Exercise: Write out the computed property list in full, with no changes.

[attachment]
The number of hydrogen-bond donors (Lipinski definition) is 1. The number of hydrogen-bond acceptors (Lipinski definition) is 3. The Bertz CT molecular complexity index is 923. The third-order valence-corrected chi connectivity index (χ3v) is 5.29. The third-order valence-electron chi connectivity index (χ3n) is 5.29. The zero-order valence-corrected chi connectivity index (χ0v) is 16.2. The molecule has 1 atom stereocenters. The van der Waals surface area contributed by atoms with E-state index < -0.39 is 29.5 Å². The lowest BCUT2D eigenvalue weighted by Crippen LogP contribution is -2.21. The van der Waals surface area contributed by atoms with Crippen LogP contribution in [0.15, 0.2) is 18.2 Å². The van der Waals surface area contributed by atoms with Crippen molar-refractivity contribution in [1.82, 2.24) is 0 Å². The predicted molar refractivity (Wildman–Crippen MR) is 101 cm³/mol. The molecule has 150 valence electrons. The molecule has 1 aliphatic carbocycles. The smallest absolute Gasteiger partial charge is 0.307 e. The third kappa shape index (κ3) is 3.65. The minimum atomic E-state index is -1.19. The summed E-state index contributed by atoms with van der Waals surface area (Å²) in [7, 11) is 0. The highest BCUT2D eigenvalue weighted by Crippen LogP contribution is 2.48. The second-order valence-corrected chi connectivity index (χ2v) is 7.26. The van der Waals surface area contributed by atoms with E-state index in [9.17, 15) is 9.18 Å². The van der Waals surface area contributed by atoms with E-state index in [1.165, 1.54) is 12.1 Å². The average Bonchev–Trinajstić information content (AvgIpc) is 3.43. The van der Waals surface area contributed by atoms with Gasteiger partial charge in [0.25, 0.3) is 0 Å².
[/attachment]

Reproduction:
The number of hydrogen-bond donors (Lipinski definition) is 1. The number of hydrogen-bond acceptors (Lipinski definition) is 3. The Bertz CT molecular complexity index is 923. The third-order valence-corrected chi connectivity index (χ3v) is 5.29. The third-order valence-electron chi connectivity index (χ3n) is 5.29. The zero-order valence-corrected chi connectivity index (χ0v) is 16.2. The molecule has 1 atom stereocenters. The van der Waals surface area contributed by atoms with E-state index < -0.39 is 29.5 Å². The lowest BCUT2D eigenvalue weighted by Crippen LogP contribution is -2.21. The van der Waals surface area contributed by atoms with Crippen LogP contribution in [0.15, 0.2) is 18.2 Å². The van der Waals surface area contributed by atoms with Crippen molar-refractivity contribution in [1.82, 2.24) is 0 Å². The predicted molar refractivity (Wildman–Crippen MR) is 101 cm³/mol. The molecule has 150 valence electrons. The molecule has 1 aliphatic carbocycles. The smallest absolute Gasteiger partial charge is 0.307 e. The third kappa shape index (κ3) is 3.65. The minimum atomic E-state index is -1.19. The summed E-state index contributed by atoms with van der Waals surface area (Å²) in [7, 11) is 0. The highest BCUT2D eigenvalue weighted by Crippen LogP contribution is 2.48. The second-order valence-corrected chi connectivity index (χ2v) is 7.26. The van der Waals surface area contributed by atoms with E-state index in [9.17, 15) is 9.18 Å². The van der Waals surface area contributed by atoms with E-state index in [1.165, 1.54) is 12.1 Å². The average Bonchev–Trinajstić information content (AvgIpc) is 3.43. The van der Waals surface area contributed by atoms with Gasteiger partial charge in [0.25, 0.3) is 0 Å².